Bush versus Kerry : a case study of the 2004 presidential election : an senior honors thesis (HONRS 499)

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Nawara, Steven P
Scheele, Raymond H.
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Thesis (B.?.)
Honors College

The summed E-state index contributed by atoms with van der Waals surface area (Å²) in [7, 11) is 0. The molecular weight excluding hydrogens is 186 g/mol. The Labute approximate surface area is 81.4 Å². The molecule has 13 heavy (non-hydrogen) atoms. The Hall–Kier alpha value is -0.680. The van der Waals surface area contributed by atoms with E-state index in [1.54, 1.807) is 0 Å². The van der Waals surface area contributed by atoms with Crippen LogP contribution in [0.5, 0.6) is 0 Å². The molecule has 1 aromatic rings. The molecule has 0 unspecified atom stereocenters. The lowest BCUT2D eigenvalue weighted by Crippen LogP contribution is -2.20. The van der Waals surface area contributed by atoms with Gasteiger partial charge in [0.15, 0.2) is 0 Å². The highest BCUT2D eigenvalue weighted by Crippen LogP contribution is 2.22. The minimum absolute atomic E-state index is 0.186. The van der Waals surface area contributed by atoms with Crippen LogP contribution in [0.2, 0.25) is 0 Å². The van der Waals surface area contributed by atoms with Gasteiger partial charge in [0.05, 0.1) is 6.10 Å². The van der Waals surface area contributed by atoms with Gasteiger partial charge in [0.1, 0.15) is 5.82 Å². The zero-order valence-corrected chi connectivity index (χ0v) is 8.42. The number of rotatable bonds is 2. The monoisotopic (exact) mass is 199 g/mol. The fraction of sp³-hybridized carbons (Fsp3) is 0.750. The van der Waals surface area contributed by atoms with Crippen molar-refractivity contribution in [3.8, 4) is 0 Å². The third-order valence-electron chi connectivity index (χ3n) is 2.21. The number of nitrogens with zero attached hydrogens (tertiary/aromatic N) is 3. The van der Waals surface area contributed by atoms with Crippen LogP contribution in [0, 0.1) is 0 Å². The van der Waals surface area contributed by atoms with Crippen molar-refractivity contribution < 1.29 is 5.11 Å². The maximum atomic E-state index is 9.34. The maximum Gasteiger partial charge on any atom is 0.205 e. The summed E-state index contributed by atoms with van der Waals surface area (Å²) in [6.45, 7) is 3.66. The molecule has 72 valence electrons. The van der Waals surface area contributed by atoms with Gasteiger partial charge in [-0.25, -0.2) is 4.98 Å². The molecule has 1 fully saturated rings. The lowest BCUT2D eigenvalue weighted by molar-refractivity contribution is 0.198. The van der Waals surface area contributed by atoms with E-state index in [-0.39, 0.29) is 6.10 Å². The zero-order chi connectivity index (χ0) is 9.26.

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Having been first elected following the infamous Florida recount in 2000, George W. Bush had governed with an assertive style, ordering troops into battle, pushing for tax cuts, and permitting deficit spending. Heading into the 2004 election, the nation was still looking back on the September l lt" terrorist attacks and was currently embroiled in two wars: one against the Taliban in Afghanistan and another against a growing insurgency in Iraq. The incumbent's popularity, having reached astronomical levels following September 11, 2001, had fallen back to human levels and there was a general sense that he was vulnerable; just how vulnerable remained a big question. The Democrats eventually chose Senator John Kerry of Massachusetts as their nominee with hopes of competing against the wartime President with someone possessing excellent combat credentials. The campaign would be hard fought, setting records for fundraising, spending, and votes cast. When the dust settled, George W. Bush was once again the victor.In this paper, a number of explanations are offered as to why the particular results occurred. It is difficult to point to one single event, cause, or action and say, "This is why Bush won," or, "This is why Kerry lost." Instead, the truth probably lies in a combination of these theories, with some being more significant than others. It is important to understand these events, as well as the errors committed by the political actors. As future campaigns and elections play out, candidates, parties, and voters will look at future elections as a byproduct of past ones, and understanding these elections will help individuals gain a better understanding of the political process in general.